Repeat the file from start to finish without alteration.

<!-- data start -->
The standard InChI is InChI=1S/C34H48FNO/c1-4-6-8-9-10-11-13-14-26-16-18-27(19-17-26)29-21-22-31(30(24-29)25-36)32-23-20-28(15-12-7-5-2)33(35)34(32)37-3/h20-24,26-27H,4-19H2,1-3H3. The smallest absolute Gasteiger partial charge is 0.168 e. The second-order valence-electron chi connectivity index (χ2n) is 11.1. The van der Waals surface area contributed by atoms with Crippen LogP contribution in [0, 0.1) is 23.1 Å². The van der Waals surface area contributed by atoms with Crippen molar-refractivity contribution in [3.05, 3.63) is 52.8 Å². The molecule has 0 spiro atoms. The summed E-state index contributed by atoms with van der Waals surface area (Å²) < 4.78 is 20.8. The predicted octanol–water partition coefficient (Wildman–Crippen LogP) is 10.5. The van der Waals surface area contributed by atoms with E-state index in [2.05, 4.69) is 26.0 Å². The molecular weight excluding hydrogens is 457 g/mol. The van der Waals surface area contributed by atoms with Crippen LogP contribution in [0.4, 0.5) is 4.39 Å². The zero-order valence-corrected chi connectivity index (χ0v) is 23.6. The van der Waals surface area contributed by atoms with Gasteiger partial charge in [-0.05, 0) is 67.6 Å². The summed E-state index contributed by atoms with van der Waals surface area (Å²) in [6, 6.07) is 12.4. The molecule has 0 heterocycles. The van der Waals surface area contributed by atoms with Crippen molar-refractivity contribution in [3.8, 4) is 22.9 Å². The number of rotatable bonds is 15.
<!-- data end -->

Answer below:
The standard InChI is InChI=1S/C34H48FNO/c1-4-6-8-9-10-11-13-14-26-16-18-27(19-17-26)29-21-22-31(30(24-29)25-36)32-23-20-28(15-12-7-5-2)33(35)34(32)37-3/h20-24,26-27H,4-19H2,1-3H3. The smallest absolute Gasteiger partial charge is 0.168 e. The second-order valence-electron chi connectivity index (χ2n) is 11.1. The van der Waals surface area contributed by atoms with Crippen LogP contribution in [0, 0.1) is 23.1 Å². The van der Waals surface area contributed by atoms with Crippen molar-refractivity contribution in [3.05, 3.63) is 52.8 Å². The molecule has 0 spiro atoms. The summed E-state index contributed by atoms with van der Waals surface area (Å²) < 4.78 is 20.8. The predicted octanol–water partition coefficient (Wildman–Crippen LogP) is 10.5. The van der Waals surface area contributed by atoms with E-state index in [2.05, 4.69) is 26.0 Å². The molecular weight excluding hydrogens is 457 g/mol. The van der Waals surface area contributed by atoms with Crippen LogP contribution in [0.4, 0.5) is 4.39 Å². The zero-order valence-corrected chi connectivity index (χ0v) is 23.6. The van der Waals surface area contributed by atoms with Gasteiger partial charge in [-0.05, 0) is 67.6 Å². The summed E-state index contributed by atoms with van der Waals surface area (Å²) in [6, 6.07) is 12.4. The molecule has 0 heterocycles. The van der Waals surface area contributed by atoms with Crippen molar-refractivity contribution in [3.8, 4) is 22.9 Å². The number of rotatable bonds is 15.